6. Take the hose off the pump
The weakest point in a kite pump is the hose, sometimes they break because they are folded just after being used a couple of times. So simply take the hose off and put it separately in the kite bag, preferably at either side of the kitebag, where it isn’t squeezed to much.
And yes, bring a pump, you have no idea how often I was standing at beautiful kite spots with a group of 10 people and nobody brought a pump because everyone else thought the others would have one.
7. Put your screws, fins and screwdriver in a small bag
Just not to lose anything, put it all in one place. Make sure your screwdriver won’t do any harm to your kites if your bag is squeezed.
8. How to pack your clothes to make them fit into the kite bag
I use packing cubes like these ones and I like to use the smaller ones because you can fit them better into the space than the bigger ones. If you roll your clothes, you save extra space.
I usually pack enough clothes for a week, you won’t need more and can wash them at the spot. (Except for Bikinis, you can never take enough Bikinis with you 😉 ) Also, my kitebag is kind of sandy, so since I change locations quite often it’s better for me to just throw the packing cubes in and not the clothes themselves cause I would have sandy stuff every time I travel.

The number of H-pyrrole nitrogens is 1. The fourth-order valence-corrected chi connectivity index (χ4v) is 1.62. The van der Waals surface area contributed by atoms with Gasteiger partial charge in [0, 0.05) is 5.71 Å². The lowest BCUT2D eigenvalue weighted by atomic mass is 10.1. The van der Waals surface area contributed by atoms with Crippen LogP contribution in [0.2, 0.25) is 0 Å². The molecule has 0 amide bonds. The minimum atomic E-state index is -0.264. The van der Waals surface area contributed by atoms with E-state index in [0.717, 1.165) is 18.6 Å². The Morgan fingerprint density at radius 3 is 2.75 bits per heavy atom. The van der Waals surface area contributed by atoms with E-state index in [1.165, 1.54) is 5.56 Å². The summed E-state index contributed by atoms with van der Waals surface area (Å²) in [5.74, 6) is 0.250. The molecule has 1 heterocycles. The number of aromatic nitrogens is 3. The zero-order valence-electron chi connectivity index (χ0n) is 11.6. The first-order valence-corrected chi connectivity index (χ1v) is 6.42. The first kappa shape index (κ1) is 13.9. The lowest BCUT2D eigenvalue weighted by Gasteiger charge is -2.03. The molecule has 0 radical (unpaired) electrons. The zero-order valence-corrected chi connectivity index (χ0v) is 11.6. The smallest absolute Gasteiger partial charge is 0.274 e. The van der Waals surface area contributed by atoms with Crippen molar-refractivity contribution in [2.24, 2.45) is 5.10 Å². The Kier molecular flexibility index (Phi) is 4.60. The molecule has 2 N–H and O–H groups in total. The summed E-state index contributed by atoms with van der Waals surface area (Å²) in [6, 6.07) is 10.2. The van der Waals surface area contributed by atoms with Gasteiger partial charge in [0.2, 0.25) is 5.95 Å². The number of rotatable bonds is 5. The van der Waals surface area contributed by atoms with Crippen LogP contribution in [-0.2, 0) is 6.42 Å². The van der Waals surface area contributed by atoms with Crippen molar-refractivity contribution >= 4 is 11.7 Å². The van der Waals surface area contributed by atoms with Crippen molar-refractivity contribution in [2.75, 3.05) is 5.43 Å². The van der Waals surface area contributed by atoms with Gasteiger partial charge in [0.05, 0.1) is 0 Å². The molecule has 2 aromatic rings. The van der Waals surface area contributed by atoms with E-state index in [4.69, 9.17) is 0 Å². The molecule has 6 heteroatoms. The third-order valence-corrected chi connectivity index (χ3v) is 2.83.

9. Put your stuff in the bag in the right order
- first put the board in (to stabilize the kite bag, otherwise it will be a wobbly something and harder to carry)
- then put the kites in, folded in 3 as described above
- then stuff the packing cubes, the parts from the foot straps and fins etc in between the kites. Just like playing Tetris, make sure you use every space to divide your stuff evenly
- then put your harness as extra protection no top. If you have a towel or yoga mat, stack it on top of everything. I try to give my kites a bit of extra protection in case the kitebag might be ripped open during the flight (which unfortunately also happened to me but nothing happened to my kites)
10. Are you in kind of a hurry or just want to try a different approach?
If you want to see a different approach on packing the kites, check out this video: Jeremy Lund has a different technique, rolling all of his 3 kites at once. Then putting it into the bag and by putting some weight on it, the air is slowly released.
I think it’s definitely the fastest way of packing but I’m not sure if you really make the most out of the space in your kitebag. But a good option if you have enough space and just got out of the water knowing that your transport to the airport is already waiting for you..
Aaaand done! How do you travel with your kite surf equipment? Do you have any other packing hacks? I would love to learn about them in a comment below!